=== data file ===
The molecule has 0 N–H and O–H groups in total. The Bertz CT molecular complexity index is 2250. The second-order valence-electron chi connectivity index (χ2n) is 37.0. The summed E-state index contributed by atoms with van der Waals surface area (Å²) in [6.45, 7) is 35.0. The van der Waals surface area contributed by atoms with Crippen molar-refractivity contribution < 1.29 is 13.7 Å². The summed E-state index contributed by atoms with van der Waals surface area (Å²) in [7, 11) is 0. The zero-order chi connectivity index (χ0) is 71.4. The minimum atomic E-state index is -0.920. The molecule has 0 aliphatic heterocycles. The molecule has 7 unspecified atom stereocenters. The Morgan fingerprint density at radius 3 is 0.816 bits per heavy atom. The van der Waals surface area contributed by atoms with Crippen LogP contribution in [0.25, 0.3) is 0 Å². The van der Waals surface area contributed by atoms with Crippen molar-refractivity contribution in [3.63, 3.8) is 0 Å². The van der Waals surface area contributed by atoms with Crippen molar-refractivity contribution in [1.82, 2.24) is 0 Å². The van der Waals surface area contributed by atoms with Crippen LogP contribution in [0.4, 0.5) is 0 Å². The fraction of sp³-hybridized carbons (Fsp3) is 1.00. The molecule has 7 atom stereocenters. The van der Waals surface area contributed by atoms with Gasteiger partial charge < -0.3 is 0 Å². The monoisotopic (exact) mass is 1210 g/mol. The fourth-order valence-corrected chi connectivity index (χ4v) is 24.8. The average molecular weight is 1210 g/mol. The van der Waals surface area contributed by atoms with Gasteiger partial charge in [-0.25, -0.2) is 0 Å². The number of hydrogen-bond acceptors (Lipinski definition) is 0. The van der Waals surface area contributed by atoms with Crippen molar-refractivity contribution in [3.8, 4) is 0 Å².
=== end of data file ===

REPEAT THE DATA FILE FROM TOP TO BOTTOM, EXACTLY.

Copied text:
The molecule has 0 N–H and O–H groups in total. The Bertz CT molecular complexity index is 2250. The second-order valence-electron chi connectivity index (χ2n) is 37.0. The summed E-state index contributed by atoms with van der Waals surface area (Å²) in [6.45, 7) is 35.0. The van der Waals surface area contributed by atoms with Crippen molar-refractivity contribution < 1.29 is 13.7 Å². The summed E-state index contributed by atoms with van der Waals surface area (Å²) in [7, 11) is 0. The zero-order chi connectivity index (χ0) is 71.4. The minimum atomic E-state index is -0.920. The molecule has 0 aliphatic heterocycles. The molecule has 7 unspecified atom stereocenters. The Morgan fingerprint density at radius 3 is 0.816 bits per heavy atom. The van der Waals surface area contributed by atoms with Crippen LogP contribution in [0.25, 0.3) is 0 Å². The van der Waals surface area contributed by atoms with Crippen molar-refractivity contribution in [3.63, 3.8) is 0 Å². The van der Waals surface area contributed by atoms with Crippen molar-refractivity contribution in [1.82, 2.24) is 0 Å². The van der Waals surface area contributed by atoms with Crippen LogP contribution in [0.4, 0.5) is 0 Å². The fraction of sp³-hybridized carbons (Fsp3) is 1.00. The molecule has 7 atom stereocenters. The van der Waals surface area contributed by atoms with Gasteiger partial charge < -0.3 is 0 Å². The monoisotopic (exact) mass is 1210 g/mol. The fourth-order valence-corrected chi connectivity index (χ4v) is 24.8. The average molecular weight is 1210 g/mol. The van der Waals surface area contributed by atoms with Gasteiger partial charge in [-0.25, -0.2) is 0 Å². The number of hydrogen-bond acceptors (Lipinski definition) is 0. The van der Waals surface area contributed by atoms with Crippen molar-refractivity contribution in [3.8, 4) is 0 Å².